Who are the Tartan Tories?
It's been called the "me-too" election. The Scottish media is full of the widely-repeated wisdom that three of the four main parties contesting the imminent Holyrood general election (the other one being the Tories, who nobody votes for in Scotland anyway) have triangulated/stolen each other's policies to such an extent that there's almost nothing left to choose between them on ideology, and the election is now basically a personality contest.
(Which is tough on at least two of the parties, since their leaders in Scotland have no detectable personalities.)
But is it true?
Labour politicians and activists are fond of labelling the SNP with the tag "Tartan Tories". This is because Labour's primary strategy in most Scottish elections (whether for Westminster or Holyrood) is to paint themselves as the ideological opposite of the Conservatives, and therefore Scotland's best protection against them. It's a message that plays well in Labour's heartlands in and around Glasgow, because the Scottish electorate still has a visceral hatred of the Tories – especially if it's framed around memories of Margaret Thatcher, who is a figure of near-mythical dread and evil in Scotland even though more than 20 years have passed since she last held political office.
But even Labour's most fervent supporters in the media are now growing tired of the party's attempts to keep fighting decades-old battles, amid signs that the Scottish voters want Scottish elections to decide what happens in Scotland, rather than have them be used as an ineffectual stick to beat the Westminster coalition with.
(Labour began 2011 with a 15-point lead in the polls and Ladbrokes listing them at 1/12 to form the incoming Scottish Government, but the SNP's positive and Scottish-focused campaign has been largely credited as the reason for the Nationalists swallowing up that lead in barely a month and now being significantly ahead in both sections of the vote.)
Despite all the coverage about the SNP and Labour having near-identical policies (after the latter experienced sudden road-to-Damascus U-turns on long-standing policies about freezing the council tax and university funding), though, nobody seems to have done any actual research on whether it's true or not – and if it isn't, who's actually closest to who.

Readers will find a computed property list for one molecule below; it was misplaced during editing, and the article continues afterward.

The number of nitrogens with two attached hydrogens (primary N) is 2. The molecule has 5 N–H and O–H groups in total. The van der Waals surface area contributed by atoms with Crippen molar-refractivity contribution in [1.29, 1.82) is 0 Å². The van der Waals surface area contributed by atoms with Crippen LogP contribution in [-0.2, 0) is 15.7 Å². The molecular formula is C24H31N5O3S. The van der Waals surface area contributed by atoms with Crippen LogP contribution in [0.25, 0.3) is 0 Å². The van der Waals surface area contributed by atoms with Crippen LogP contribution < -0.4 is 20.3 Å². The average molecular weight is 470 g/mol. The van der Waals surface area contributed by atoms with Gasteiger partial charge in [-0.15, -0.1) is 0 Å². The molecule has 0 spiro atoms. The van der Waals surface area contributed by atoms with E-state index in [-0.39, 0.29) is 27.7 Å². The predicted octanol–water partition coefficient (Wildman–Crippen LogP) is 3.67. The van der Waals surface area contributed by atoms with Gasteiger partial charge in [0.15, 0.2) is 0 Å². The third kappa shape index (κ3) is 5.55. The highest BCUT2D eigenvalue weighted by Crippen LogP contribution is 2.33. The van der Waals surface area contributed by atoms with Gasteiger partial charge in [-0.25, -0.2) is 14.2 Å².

As ever, then, it was left to WoSblog to discover the reality. The independent organisation Scottish Vote Compass has on its website one of those handy polls where you can enter your own personal views on a range of issues and it'll tell you which party most closely mirrors your opinions overall. The interesting thing, though, is that it provides the data on which that judgement is made – ie, it lists the answers of the various parties to all the questions.
So what would happen, I wondered, if I entered each party's answers into the questionnaire? The results were quite enlightening.
(Before we start, it's worth noting an odd quirk of the questionnaire, namely that none of the parties are shown as 100% in agreement with their own listed policy positions. It looks like that's a result of the policies that are shared with others "diluting" the effect to varying degrees – the Conservatives and Greens are the outliers on the political spectrum in Scotland, so they "compromise" the least in terms of common ground with the others, and therefore get higher marks for self-agreement.)
Scottish National Party
(Click all images to enlarge.)
The SNP, WoSblog viewers won't be all that surprised to note, are most similar to the Greens, and also fairly close to the Lib Dems, which is no shock as both of those parties are broadly social-democratic and left-of-centre. But in direct contradiction of the media line, they rank as a 0% match for Labour (the policies they do agree on being cancelled out by the ones they don't), and are most strongly at odds with the Tories.
Feed Labour's answers into the poll and you discover that for all the party's anti-Tory rhetoric, they're the only party in Scotland who score a net positive match with the Conservatives, at a sizeable 15%. Labour's ideological nemesis is not David Cameron, but the Greens. In line with the SNP result, Labour's policies show just 1% alignment with the Nationalists.
Sure enough, the numbers generated by entering the Tory manifesto policies into the questionnaire shows that by far their closest political bedfellows in Scotland are Labour (a 16% positive match), they have a neutral relationship with their Westminster coalition partners the Lib Dems, and they're at the opposite end of the spectrum to the SNP and Greens.
The Lib Dem results back up the others – they're closest to the SNP and the Greens, neutral with the Tories and Labour.
And finally, running the Green manifesto through the machine confirms the other results – they're most aligned with the SNP, fairly amenable to the Lib Dems, mostly in conflict with Labour and violently at odds with the Tories.
In short, then? Don't believe the hype. Contrary to the impression being portrayed in the media, the Scottish election offers voters a real ideological choice – Labour and the Tories on one side, the SNP and the Greens on the other, and the Lib Dems desperately trying to shake off the baggage of the London coalition to join the latter's broad-church left-of-centre team.
As for the matter of who the real "Tartan Tories" are, the numbers seem to speak fairly clearly for themselves.